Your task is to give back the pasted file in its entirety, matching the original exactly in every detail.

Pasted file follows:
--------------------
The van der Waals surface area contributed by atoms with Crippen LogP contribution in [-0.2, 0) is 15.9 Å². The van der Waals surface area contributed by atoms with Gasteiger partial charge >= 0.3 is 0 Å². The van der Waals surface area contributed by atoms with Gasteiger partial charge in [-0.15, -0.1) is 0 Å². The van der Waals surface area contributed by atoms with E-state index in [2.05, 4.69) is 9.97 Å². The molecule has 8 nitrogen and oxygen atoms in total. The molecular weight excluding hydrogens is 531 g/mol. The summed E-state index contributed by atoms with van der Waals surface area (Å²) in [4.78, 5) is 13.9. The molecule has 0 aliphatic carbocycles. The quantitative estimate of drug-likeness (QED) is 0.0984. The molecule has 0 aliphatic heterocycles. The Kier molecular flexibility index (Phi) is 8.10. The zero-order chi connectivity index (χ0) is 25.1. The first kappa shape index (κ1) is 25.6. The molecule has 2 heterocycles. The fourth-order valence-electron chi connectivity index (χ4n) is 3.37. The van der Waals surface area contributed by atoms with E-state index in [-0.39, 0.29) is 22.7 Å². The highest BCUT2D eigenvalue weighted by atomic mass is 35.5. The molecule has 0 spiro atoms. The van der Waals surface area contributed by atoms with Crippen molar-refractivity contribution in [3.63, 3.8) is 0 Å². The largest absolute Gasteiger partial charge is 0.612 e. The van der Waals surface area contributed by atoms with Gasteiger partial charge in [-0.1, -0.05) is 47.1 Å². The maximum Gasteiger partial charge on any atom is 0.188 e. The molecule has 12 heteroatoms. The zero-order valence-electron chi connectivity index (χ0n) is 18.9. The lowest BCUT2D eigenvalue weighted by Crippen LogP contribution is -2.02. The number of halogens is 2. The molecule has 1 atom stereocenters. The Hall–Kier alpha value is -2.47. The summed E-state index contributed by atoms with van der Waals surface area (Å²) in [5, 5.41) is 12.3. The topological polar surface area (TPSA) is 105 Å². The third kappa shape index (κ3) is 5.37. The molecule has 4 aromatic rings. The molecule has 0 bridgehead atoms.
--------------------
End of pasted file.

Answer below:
The van der Waals surface area contributed by atoms with Crippen LogP contribution in [-0.2, 0) is 15.9 Å². The van der Waals surface area contributed by atoms with Gasteiger partial charge >= 0.3 is 0 Å². The van der Waals surface area contributed by atoms with Gasteiger partial charge in [-0.15, -0.1) is 0 Å². The van der Waals surface area contributed by atoms with E-state index in [2.05, 4.69) is 9.97 Å². The molecule has 8 nitrogen and oxygen atoms in total. The molecular weight excluding hydrogens is 531 g/mol. The summed E-state index contributed by atoms with van der Waals surface area (Å²) in [4.78, 5) is 13.9. The molecule has 0 aliphatic carbocycles. The quantitative estimate of drug-likeness (QED) is 0.0984. The molecule has 0 aliphatic heterocycles. The Kier molecular flexibility index (Phi) is 8.10. The zero-order chi connectivity index (χ0) is 25.1. The first kappa shape index (κ1) is 25.6. The molecule has 2 heterocycles. The fourth-order valence-electron chi connectivity index (χ4n) is 3.37. The van der Waals surface area contributed by atoms with E-state index in [-0.39, 0.29) is 22.7 Å². The highest BCUT2D eigenvalue weighted by atomic mass is 35.5. The molecule has 0 spiro atoms. The van der Waals surface area contributed by atoms with Crippen molar-refractivity contribution in [3.63, 3.8) is 0 Å². The largest absolute Gasteiger partial charge is 0.612 e. The van der Waals surface area contributed by atoms with Gasteiger partial charge in [-0.1, -0.05) is 47.1 Å². The maximum Gasteiger partial charge on any atom is 0.188 e. The molecule has 12 heteroatoms. The zero-order valence-electron chi connectivity index (χ0n) is 18.9. The lowest BCUT2D eigenvalue weighted by Crippen LogP contribution is -2.02. The number of halogens is 2. The molecule has 1 atom stereocenters. The Hall–Kier alpha value is -2.47. The summed E-state index contributed by atoms with van der Waals surface area (Å²) in [5, 5.41) is 12.3. The topological polar surface area (TPSA) is 105 Å². The third kappa shape index (κ3) is 5.37. The molecule has 4 aromatic rings. The molecule has 0 bridgehead atoms.